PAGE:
An article I just found that I don't think Deb has posted yet
Americans still learning -- especially on clay
By Matthew Cronin
Special to ESPN.com
Sunday, December 5, 2004
SEVILLE, Spain -- Sometimes a captain's steadfast belief and support just isn't enough.
On Sunday, Carlos Moya achieved his lifelong dream, leading Spain to a 3-2 final round Davis Cup victory via his magical 6-2, 7-6 (1), 7-6 (5) victory against the American No. 1 player Andy Roddick.
Just don't tell U.S. Davis Cup captain Patrick McEnroe that his clay-challenged team couldn't have taken the whole shebang.
"We could have won," McEnroe said. "They outplayed us, but if Andy would have won his third set tiebreaker against [Rafael] Nadal on Friday and we would have gone into his match against Moya today up 2-1, it could have been a different result. It's a lot different to play tiebreakers when your team is down. We could have won it this year, but at least we are making progress to our ultimate goal."
McEnroe did all he could to prepare his team for the raucous tie on slow red clay, but his twentysomething team just couldn't grow up fast enough. He sure could have used the steady hands of eight-time Grand Slam champion Andre Agassi, but the legend declined. Now 22, Roddick's game has matured in the past year, but he still gets tight on big points on clay, which is why Sunday he committed three straight unforced errors to lose the second set tiebreaker and five unforced errors to lose the third-set tiebreaker and the match.
"Andy seems to serve really well in tiebreaks," McEnroe said. "And on clay, obviously it's more difficult to win those cheap points solely on your serve. You've got to be able to use some different combinations. I thought he did a much better job today of mixing his serve and using better combinations with the serve as opposed to just trying to hit aces. But I think it's just the pressure of it not being your best surface and not being able to go to your strength at the crunch time, and that's the tiebreak."
Former Roland Garros champion Moya and super-star-in-the-making Nadal are flat out better clay-court players than Roddick and Mardy Fish. Roddick and McEnroe tried multiple change of strategies - but it wasn't enough. Roddick's love of the battle in front of a record-setting crowd of 27,200 red and yellow flag waving fans just wasn't enough. All their hard work preparing for this tie simply wasn't enough to get it done on a foreign surface in a foreign land.
As Roddick and McEnroe said, the U.S. team has improved this year. They won three ties on home soil to reach the final, the first time the United States has reached the last round since 1997. But in their first away tie of the year off hard courts, Roddick and Fish frequently spun their wheels. Roddick played inspired and aggressive tennis in attacking Nadal on Friday but failed to capitalize on a set point in the third set tiebreaker and consequently fell in four sets. Fish never really challenged Moya on Friday and was consistently out-slugged from the backcourt. Roddick never stopped churning against Moya, going for his shots even when the roars of the crowd were deafening, but though he fought like champ, he didn't win a set.
The doubles duo of Bob and Mike Bryan were outstanding in trouncing Juan Carlos Ferrero and Tommy Robredo in doubles and Fish did manage to win the dead rubber over Robredo on Sunday, but the fact is, the Americans only won one set in three live singles matches. On clay, this team still has a lot of learning to do about mixing up shots, playing better defense and being patient.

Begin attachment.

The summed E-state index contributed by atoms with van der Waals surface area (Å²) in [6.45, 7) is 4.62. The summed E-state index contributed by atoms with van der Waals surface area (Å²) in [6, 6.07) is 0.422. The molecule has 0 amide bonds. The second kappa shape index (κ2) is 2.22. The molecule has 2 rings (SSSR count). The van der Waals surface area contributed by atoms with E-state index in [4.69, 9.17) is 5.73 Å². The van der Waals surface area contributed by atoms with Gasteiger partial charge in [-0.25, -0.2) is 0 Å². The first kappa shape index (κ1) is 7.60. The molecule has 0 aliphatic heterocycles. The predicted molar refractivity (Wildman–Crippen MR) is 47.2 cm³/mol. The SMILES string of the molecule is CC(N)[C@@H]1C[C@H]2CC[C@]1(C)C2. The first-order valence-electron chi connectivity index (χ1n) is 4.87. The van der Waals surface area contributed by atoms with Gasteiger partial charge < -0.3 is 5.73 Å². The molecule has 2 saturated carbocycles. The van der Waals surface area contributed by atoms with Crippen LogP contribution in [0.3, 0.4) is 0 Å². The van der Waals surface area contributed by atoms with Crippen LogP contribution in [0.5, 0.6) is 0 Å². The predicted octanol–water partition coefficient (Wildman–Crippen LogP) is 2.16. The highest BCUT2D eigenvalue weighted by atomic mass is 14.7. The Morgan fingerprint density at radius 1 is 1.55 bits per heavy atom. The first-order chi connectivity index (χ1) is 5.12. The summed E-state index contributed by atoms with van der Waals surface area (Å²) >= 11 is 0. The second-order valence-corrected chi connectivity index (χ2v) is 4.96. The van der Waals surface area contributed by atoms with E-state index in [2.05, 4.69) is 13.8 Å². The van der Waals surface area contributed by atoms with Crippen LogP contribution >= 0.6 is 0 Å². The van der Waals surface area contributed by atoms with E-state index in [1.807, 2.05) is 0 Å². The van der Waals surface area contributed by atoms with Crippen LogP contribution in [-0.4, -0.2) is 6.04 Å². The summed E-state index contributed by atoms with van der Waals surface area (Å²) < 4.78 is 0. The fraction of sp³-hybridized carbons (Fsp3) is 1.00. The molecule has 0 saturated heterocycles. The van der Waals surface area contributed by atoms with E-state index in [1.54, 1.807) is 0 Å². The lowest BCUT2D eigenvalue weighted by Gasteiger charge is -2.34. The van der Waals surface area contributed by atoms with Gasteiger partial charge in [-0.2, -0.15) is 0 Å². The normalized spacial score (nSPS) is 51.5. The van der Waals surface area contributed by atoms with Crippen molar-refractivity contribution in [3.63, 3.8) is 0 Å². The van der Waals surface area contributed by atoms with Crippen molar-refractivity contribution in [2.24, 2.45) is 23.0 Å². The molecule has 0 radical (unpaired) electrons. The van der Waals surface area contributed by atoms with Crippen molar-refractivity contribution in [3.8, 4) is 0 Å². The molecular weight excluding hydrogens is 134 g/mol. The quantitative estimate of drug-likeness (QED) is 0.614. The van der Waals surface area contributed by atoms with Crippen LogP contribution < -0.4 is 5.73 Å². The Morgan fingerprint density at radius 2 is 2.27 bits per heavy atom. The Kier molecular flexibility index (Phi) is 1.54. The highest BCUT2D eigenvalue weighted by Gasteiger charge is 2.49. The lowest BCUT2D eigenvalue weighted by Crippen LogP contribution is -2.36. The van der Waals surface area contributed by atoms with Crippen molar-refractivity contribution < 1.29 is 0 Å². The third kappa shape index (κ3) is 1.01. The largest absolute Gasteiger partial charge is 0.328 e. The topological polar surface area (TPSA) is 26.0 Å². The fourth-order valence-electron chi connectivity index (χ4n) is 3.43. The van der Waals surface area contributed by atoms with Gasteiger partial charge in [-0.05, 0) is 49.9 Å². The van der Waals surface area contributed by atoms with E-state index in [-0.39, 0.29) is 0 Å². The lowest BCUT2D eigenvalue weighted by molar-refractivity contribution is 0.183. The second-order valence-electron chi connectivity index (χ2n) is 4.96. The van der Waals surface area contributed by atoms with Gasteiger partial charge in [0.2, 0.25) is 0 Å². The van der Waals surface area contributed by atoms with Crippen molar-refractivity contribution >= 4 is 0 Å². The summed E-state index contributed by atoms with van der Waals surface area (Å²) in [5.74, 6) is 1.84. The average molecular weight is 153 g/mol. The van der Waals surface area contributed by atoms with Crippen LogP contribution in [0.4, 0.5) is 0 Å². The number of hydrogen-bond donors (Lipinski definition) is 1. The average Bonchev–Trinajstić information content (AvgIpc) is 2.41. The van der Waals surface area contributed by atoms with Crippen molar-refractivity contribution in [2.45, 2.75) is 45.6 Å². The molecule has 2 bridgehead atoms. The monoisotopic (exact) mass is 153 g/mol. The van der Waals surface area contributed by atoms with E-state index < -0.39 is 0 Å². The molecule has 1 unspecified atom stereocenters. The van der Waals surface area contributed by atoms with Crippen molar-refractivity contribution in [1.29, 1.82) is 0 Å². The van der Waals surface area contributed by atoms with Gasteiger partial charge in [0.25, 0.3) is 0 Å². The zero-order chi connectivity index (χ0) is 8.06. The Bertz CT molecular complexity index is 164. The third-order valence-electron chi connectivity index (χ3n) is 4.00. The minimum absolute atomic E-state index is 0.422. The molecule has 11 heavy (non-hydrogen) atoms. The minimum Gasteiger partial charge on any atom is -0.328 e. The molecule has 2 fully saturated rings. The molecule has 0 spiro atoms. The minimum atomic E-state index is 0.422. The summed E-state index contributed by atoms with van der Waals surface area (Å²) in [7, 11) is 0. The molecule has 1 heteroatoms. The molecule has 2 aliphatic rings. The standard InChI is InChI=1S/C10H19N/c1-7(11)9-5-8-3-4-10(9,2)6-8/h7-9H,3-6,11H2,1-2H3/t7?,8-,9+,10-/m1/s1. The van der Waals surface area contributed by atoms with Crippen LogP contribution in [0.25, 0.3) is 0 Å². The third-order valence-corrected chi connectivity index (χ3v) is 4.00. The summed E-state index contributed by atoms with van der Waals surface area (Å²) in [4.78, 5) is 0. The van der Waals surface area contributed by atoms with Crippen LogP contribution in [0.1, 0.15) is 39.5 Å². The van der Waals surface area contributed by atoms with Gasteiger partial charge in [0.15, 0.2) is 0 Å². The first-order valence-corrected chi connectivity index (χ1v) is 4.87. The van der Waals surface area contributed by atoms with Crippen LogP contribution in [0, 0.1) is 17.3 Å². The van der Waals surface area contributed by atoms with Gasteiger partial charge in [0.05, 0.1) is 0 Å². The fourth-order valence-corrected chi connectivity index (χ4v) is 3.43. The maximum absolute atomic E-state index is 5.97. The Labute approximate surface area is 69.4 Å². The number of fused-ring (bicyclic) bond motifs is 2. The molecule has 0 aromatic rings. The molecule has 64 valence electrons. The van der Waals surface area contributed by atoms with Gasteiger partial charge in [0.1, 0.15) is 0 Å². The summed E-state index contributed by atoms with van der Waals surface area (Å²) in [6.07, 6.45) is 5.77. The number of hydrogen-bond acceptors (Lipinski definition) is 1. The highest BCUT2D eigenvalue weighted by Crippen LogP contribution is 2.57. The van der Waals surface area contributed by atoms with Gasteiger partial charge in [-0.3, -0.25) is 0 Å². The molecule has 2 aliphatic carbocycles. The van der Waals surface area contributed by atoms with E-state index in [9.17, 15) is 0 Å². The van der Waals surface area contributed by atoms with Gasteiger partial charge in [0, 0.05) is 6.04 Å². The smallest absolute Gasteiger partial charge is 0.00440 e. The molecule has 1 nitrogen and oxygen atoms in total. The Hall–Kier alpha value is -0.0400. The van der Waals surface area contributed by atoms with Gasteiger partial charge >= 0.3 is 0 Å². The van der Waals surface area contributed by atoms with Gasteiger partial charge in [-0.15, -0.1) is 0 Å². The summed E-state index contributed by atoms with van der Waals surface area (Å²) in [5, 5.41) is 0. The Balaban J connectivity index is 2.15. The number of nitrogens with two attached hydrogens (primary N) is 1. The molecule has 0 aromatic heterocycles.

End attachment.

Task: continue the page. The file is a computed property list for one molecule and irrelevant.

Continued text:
"You can say whatever you want, but they came out, they took care of business," Roddick said. " They beat us. It's as simple as that ... We just have to improve [on clay]. It's not like we can do anything to prevent it. Bottom line is, we're responsible for it, and we have to get better. There's really no miracle answer. We just have to deal with it, accept it and improve."
Roddick is not a wise old veteran with nerves of steel and has a long way to go before he reaches his true potential. Every part of his game has improved this year, but he's just not closing out matches like he should. Perhaps it's because he's doubting himself when he gets close to victory. He fights hard enough to reach the 15th round, but in 2004, he was TKO-ed on numerous occasions in big matches. He'll end the year as the world's No. 2 ranked player, but he reached only one Grand Slam final, hasn't won a tournament since July, and this weekend dropped two contests as his team's No. 1.
Since Agassi likely will never return to Davis Cup play (even though McEnroe is keeping the door open), it's up to Roddick to step up another level in 2005. Otherwise, the United States -- which last won the crown in 1995 -- faces going a decade without a Davis Cup title, which would tie it's longest drought since its slide between 1927 and 1936. For the nation with the most Cup wins in history (31), that's a mark it wants to avoid.
"I've been at the finish line a couple times this year and haven't crossed it first," Roddick said. "It's disappointing, but at the same time you have to look at what it took to get there. Last year was almost too easy. I didn't get there that often, but when I did, I made it happen. This year I felt like I got there more often, and it didn't happen for me. I'll just work harder."
McEnroe isn't that concerned about the Americans' dry spell because men's tennis has become deeper over the past 15 years, with the likes of Spain and Argentina producing powerful baseliners by the dozens. He knows his team has an excellent shot at the Cup next year. Because of a favorable draw, the United States has a decent chance at playing all their matches at home, where they can choose the surface.
"It has been too long." McEnroe said of the drought. "I think this group can do it next year and we're setting the stage to compete for the title every year."